Your Car is in Danger in Spain Part Two

Your Car in Spain
(Part 2)
More Trouble on the Costas

In Part one we dealt with a new Spanish law change, obliging car owners who are driving in Spain on UK or Irish number plates, to change to Spanish plates within 30 days. This rule actually applies to residents but not to non-residents who may use their car for 6 months of any year in that country.
However Spanish Police are not really too worried about drawing a difference between the two and are very happy to impound any car for a week until you can prove which you are!
As a non-resident you need to carry all your vehicle documentation and a document in Spanish explaining you are a tourist staying in the country for less than 6 months, may help solve a volatile situation.
For residents there is another danger lurking amongst the ex-pat population. Just when you think you are receiving good information about your car and its future in Spain, you could be lured into an information trap. There are now ex-pats offering the service of conversion of non-Spanish car to a Spanish registration. This could be a genuine offer. It might not be!

Janet Long moved to Malaga in the Spring. She drove her car out last month and was made aware of the law change on number plates by an English friend who did not know all the facts but put her in touch with someone who did! She had heard that this chap could do all the paperwork for her and change everything over to a Spanish registration for about 550 euros. Paul Meadows was an ex-pat who had lived in the area for many years, he had many jobs in his life and knew his way around the local police stations and tax office. He offered to help Janet with her problem and indeed confirmed it would cost little more than 550 Euros. He advised her to go to the local British Consulate and obtain an importation certificate for 36 Euros and have her passport stamped. Then she needed to go to her local Town Hall and obtain a “Padrone”, a certificate showing she was a resident in her local Authority. He offered no help in these matters and it proved fairly difficult to obtain the “Padrone” and took her a whole day! Then Paul suggested he would order the new lights for her car, a Chrysler Voyager.

One day later he called back. The lights were more expensive than he had thought and would cost 950 Euros plus fitting. The bill was likely now to be 1500 Euros. A week later he rang again and said the additional MOT paper would cost another 100 Euros and that VAT would be payable. Yes you can calculate like me that Janet is now in for 1600 Euros. The day of the appointment came and Paul rang again to advise her to bring at least 2000 Euros in cash so that there would not be any problem! Later that day the final bill came to 1864 Euros.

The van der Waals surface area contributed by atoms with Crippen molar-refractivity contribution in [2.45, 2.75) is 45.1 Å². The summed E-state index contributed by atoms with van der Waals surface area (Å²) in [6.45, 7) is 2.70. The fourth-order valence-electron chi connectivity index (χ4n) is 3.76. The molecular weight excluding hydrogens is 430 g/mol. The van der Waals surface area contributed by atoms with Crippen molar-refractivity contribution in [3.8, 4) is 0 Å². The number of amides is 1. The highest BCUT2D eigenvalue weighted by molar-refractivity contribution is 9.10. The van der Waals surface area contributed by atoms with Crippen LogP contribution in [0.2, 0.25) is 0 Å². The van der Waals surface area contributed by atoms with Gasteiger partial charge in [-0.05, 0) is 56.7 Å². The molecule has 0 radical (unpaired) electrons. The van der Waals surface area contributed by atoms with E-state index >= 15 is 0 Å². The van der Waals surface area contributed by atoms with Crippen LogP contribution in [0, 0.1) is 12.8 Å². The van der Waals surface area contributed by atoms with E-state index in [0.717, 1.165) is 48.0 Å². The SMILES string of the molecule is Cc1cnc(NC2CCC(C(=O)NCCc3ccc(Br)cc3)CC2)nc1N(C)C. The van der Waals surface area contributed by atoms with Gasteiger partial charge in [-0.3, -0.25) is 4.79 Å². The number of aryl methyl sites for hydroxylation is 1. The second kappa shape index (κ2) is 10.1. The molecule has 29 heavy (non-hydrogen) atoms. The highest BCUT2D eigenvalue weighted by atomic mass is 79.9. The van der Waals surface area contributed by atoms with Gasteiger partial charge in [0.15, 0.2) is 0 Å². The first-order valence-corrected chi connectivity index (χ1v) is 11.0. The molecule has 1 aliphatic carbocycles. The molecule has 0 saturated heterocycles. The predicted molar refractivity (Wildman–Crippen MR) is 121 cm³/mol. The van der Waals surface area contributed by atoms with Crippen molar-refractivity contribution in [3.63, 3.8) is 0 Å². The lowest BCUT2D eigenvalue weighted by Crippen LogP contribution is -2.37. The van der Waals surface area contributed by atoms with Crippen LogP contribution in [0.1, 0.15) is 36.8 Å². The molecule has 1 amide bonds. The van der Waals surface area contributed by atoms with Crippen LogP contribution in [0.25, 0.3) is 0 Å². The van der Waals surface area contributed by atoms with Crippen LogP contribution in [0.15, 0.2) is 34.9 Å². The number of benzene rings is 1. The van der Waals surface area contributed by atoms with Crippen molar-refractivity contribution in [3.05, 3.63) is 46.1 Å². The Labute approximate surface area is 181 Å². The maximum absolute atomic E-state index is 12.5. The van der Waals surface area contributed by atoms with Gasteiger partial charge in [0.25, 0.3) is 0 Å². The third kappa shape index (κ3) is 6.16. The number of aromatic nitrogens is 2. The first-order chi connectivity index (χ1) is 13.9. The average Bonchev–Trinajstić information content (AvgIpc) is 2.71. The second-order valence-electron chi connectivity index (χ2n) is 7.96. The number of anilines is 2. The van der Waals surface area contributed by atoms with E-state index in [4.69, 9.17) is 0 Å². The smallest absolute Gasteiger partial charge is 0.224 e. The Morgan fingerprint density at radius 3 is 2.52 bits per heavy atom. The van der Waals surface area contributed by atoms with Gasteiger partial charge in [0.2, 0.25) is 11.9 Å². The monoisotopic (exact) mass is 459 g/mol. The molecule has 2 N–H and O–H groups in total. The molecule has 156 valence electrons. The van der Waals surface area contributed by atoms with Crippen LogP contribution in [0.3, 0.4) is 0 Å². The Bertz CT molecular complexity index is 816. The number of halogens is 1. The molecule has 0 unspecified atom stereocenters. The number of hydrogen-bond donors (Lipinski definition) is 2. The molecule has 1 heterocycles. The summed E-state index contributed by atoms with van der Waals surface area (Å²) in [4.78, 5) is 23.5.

When I caught up with her last week it was too late and it had all been done, and so had she!

The British Consulate advised me what a person should do if they wished to convert their car to a Spanish registration. Yes you need their import declaration form, the “Padrone” and a valid MOT certificate which would only be given if the correct lights were fitted. Armed with all this documentation Janet should have gone to the local Tax office and submitted her case. Having bought the new car one year ago in a legitimate deal in the UK she had paid English VAT and purchase tax, she had the bill of sale and the DVLC document which she had filled in to state that she was exporting the car to Spain. (After this DVLC would have no further interest in the vehicle.)

The Spanish tax office would agree that tax has already been paid and that the British Consulate had checked that she was a declared bone fide UK citizen. Her document would be further stamped.

At the Traffic department with all these documents, she could obtain her Spanish registration and her number. Back to the Garage to fit the new plates and she was done! This sounds horrendous, but it’s not, just a few days of your life, which someone may charge a fee to help you achieve or a Spanish speaking friend can hold your hand.

It’s that fee really which worried me. I checked with the Chrysler dealer in Malaga. The price of 2 new headlamp units was 800 Euros total. The price fitted was 850 Euros, 30 minutes work and fairly charged at a minimum hourly rate. The labour carries VAT at 16{8c974b15437a1bed10bc1c8f4c5d9376d60cc53d5f26ab4ff3e9ea735c135986}, 8 Euros. The MOT should cost no more than 150 Euros depending on whether there is other work involved.
My maximum estimate for the total was 1050 Euros.

You may draw your own conclusions.

[email protected]

Next Post

Myths About Travel Nurse Jobs

Most people are conditioned to believe “if something appears too good to be true, it probably is.” People follow this fallacy to illogical conclusions and will often believe misconceptions to validate that opinion. The same is true with ideal jobs. Jobs that have good pay, wonderful benefits and other reimbursements […]